Money, Mind and Meaning

Did you know 70% of families believe it is important to talk to your children about financial matters but only 30% actually do?

Do you?

So much brilliance can out during our radio show this week with Clinical Neuro-Psychologist Dr. Moira Somers. She specializes in transforming the way you think about money. Challenging our old belief and losing fear around rejecting money or hoarding money, she offers some great insight and gives concrete ideas to increase your Moola Moxie!

Here are a few nuggets that were meaningful to me:

-most successful people don’t believe every thought they have
-you might have a guiding script, but it that the play you want to be in?
-it’s not how you mess up, it’s the agility with which you recover
-when life changes, money changes and vies versa
-learn something about money every day
and on another, slightly off track note…

-any day with bagpipers is a good day!

Listen in to our whole podcast here: Your Life, Unlimited with Stephanie Staples and Dr. Moira Somers

And enjoy the guest blog post from your friendly neighbourhood financial psychologist (originally published on Dr. Somers’ website, Money, Mind and Meaning):

What’s the fastest way for most people to reduce their spending? I’m talking about SIGNIFICANTLY reducing spending on everyday purchases such as food, clothing, and entertainment – say, by between 20 to 30%? Hint: It’s also one of the fastest ways for people to become really conscious of the cost of their lifestyles.

Believe it or not, it’s as simple as moving away from the use of credit cards and returning to the use of cold, hard cash. Legal tender. Money. Coinage and paper bills. (Sorry for the repetition here, but I’ve found that people under the age of 25 often stare at me blankly until I hit on just the right appellation for tangible forms of money. Cash seems to them a quaint remnant of the past, kind of like rotary dial phones.)

Studies in the field of neuroeconomics have demonstrated conclusively that our brains have very different reactions when we shop for things using credit cards than when we use cash. When shoppers in these experiments are asked to pay for purchases using credit cards, sophisticated imaging of their neural activity reveals involvement of the brain’s pleasure and anticipation centers. (Admit it: You can probably recall a time or two when purchasing something lit up YOUR pleasure center.)

When participants are asked to use cash, however, a different picture emerges. Cash purchases lead not only to activation in the same pleasure and anticipation centers, but also to increased activity in parts of the brain associated with pain and disgust.

It is thought that those experiences of negative emotion (even though they often operate outside awareness) act like a chamber of sober second thought, leading consumers to ask themselves, “Is this item really worth it? Really?” Apparently, much of the time, they decide it’s not. This is what leads to the major reductions in spending when people use cash instead of credit cards.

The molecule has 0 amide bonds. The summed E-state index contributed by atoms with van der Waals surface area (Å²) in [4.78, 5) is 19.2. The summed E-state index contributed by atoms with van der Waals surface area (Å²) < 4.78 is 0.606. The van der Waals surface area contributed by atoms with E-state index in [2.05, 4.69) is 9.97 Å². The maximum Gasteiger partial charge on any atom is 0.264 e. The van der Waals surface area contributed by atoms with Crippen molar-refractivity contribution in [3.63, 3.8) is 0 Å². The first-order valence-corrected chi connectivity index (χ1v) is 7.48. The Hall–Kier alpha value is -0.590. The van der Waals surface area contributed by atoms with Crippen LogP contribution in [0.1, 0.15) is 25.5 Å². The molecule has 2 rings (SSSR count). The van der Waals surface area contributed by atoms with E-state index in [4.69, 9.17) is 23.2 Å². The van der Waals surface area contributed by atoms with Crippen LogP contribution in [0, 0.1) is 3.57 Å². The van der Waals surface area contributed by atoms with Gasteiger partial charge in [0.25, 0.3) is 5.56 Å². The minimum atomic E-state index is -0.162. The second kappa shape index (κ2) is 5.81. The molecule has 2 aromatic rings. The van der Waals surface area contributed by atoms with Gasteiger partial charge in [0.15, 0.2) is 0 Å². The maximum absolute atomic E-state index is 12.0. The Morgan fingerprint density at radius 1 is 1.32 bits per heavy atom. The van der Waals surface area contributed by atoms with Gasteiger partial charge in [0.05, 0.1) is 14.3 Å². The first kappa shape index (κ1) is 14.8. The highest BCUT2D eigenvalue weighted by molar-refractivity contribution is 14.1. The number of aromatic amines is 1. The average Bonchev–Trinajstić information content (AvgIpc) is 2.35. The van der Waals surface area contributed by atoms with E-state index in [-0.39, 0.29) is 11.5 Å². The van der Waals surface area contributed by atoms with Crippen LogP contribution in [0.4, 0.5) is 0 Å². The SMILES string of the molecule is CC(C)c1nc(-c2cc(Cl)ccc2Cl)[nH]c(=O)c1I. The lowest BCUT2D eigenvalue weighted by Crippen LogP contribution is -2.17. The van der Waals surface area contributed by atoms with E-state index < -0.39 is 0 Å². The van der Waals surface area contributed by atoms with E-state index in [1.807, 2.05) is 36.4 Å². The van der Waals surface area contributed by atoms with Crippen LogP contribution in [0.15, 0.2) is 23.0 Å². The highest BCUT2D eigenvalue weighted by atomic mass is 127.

The studies on debit card use are still coming in, but so far the evidence seems to be that debit cards are associated with similar brain activation patterns as cash: that is, debit is more painful than credit. (In this case, pain is good.)

For the average brain, the cost of using cash is somehow more Real than the cost of using credit. And Getting Real About Money is what most people need to do more of. They need to Get Real about how they’ve been spending. Investing. Earning. Giving. Talking. Not Talking.

Getting Real About Money. It requires a little bit of a shift in outlook, away from defensiveness about the usual way of doing things. Getting Real About Money is part of a process towards growth and healing that is predicated upon a willingness to learn and to make things better. And it can all start as simply as making the decision to put away the credit cards in order to see what might happen in the process.

So here’s a toast to your brain on cash. What difference will you make in your life and the broader world with that 20 to 30%?



Stephanie Staples, CSP* is the author of When Enlightening Strikes – Creating a Mindset for Uncommon Success and an internationally acclaimed motivational speaker. She empowers audiences & clients across North America to bring their ‘A’ game to work and to life. Stephanie has a special interest in working with and empowering nurses and healthcare providers. She happily calls Winnipeg, Manitoba, Canada home. You can get loads of complimentary resources to help with issues such as work/life balance, wellness, stress management and happiness in general, as well as find out more information about her coaching and speaking services at

* Certified Speaking Professional (CSP), conferred by the National Speakers Association is the speaking profession’s international measure of professional platform proficiency. Less than 10 percent of speakers have earned this credential and are recognized as some of the best in their fields. Stephanie was one of only five professional speakers in Canada (and the only woman) to attain this designation in 2013.



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